MKs call for swift transfer of Haifa ammonia tanker

“There is a time bomb ticking, and only when a disaster occurs will we wake up,” says MK Miri Regev.

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April 24, 2013 04:44
4 minute read.
Haifa Chemicals ammonia tanker

Haifa Chemicals ammonia tanker. (photo credit: haifahaifa.co.il)

 
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In the aftermath of last week’s Texas fertilizer plant explosion, speaker after speaker – at a special Knesset committee discussion on the issue Tuesday – urged the government to urgently relocate the Haifa Chemicals ammonia tanker.

“There is a time bomb ticking, and only when a disaster occurs will we wake up,” said MK Miri Regev (Likud Beytenu), chairwoman of the Knesset Internal Affairs and Environment Committee, through which the discussion took place. “The ticking time bomb of an ammonia tanker explosion is more threatening than all the bombs that we talk about concerning Iran.”

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While the fertilizer plant in Texas contained only a few thousand tons of ammonia involved in fertilizer production, the Haifa plant contains about 17,000 tons of the explosive material in dangerously close proximity to residential areas, the speakers warned.

Referring to the situation in Texas, during which 14 people died and about 200 were injured, Regev stressed that Israel, too, is by no means immune to such a disaster occurring here. Urgent measures must be taken to expedite the move of the container to an unpopulated region of the Negev, she stressed.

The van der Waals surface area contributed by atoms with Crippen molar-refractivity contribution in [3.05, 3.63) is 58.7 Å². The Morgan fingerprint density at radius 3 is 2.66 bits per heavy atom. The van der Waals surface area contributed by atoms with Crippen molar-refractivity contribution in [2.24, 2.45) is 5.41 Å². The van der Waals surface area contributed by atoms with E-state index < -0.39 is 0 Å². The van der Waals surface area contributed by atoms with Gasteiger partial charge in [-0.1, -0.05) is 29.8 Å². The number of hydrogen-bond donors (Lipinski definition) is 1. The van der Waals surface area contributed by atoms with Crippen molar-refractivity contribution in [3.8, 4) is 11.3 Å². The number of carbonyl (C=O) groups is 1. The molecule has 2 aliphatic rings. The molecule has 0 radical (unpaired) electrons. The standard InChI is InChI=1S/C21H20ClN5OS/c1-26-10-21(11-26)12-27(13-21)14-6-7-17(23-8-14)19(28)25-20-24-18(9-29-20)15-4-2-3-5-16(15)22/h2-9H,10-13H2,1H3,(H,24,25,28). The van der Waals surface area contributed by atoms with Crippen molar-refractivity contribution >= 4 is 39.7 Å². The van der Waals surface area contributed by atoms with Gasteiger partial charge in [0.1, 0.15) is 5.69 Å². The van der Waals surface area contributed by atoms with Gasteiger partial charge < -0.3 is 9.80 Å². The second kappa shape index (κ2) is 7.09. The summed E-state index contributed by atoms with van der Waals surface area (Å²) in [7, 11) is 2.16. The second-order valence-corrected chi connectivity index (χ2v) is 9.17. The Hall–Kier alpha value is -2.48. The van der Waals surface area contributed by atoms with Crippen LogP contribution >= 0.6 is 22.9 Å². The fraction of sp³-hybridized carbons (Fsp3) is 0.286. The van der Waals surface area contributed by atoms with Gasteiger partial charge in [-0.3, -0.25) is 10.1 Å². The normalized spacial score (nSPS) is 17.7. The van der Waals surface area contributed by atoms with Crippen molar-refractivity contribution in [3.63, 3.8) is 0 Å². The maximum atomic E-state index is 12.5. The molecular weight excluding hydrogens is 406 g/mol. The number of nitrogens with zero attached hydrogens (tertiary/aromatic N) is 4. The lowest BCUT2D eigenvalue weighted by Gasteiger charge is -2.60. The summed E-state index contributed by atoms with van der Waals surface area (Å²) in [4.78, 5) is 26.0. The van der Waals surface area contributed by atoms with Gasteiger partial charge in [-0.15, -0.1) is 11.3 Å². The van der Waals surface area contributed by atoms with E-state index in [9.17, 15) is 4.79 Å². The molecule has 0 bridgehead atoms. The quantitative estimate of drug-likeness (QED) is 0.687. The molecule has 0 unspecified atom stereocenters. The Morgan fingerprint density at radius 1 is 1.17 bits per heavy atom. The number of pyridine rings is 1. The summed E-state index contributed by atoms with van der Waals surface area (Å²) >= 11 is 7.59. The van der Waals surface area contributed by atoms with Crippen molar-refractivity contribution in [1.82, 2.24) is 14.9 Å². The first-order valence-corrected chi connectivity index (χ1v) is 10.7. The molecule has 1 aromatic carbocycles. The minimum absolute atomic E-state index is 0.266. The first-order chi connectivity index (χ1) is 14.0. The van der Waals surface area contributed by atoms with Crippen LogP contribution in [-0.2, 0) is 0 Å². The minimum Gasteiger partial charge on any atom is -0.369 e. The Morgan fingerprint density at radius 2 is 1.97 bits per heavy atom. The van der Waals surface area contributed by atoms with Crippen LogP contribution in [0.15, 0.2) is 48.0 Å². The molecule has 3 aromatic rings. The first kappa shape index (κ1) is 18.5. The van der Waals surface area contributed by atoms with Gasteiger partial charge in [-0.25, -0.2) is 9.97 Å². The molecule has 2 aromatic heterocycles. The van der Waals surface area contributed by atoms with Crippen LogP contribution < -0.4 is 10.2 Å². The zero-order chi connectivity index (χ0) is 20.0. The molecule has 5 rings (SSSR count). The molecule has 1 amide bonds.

Despite the various decisions and recommendations that have been made regarding Israel’s ammonia, nothing yet has occurred to change the reality of containers situated in population centers – primarily in Haifa, but also in Kiryat Shmona, Be’er Tuviya, Acre and others, Regev noted.

At the meeting, Environmental Protection Ministry deputy director-general Shuli Nezer presented the ministry’s activities encouraging the tanker’s move.

Following the report of the governmentcommissioned Shafir Committee – which highlighted the dangers of the Haifa Bay region factories following the Second Lebanon War – the ministry decided that the container should be closed down and moved to an unpopulated location in the Negev, she explained.



The government last year approved a proposal – backed by then environmental protection minister Gilad Erdan and then industry, trade and labor minister Shalom Simhon – to require the closure and transferal of the container by 2017, and since, the ministry has received offers to conduct this process by many firms. Meanwhile, the Economy Ministry is currently evaluating the feasibility of the move, Nezer said.

In response to these explanations, Regev said that in order to protect Israel’s citizens, she is interested in obtaining answers immediately from the various government agencies involved in the situation.

Herzl Shafir, the chairman of the Shafir Committee mentioned by Nezer, noted that one of the most important conclusions reached by his committee – introducing overhead shielding to each container – has yet to be implemented.

This has not yet occurred in Haifa, due to the Home Front Command’s lack of consent, which he said has been evaluating the situation in a purely statistical matter.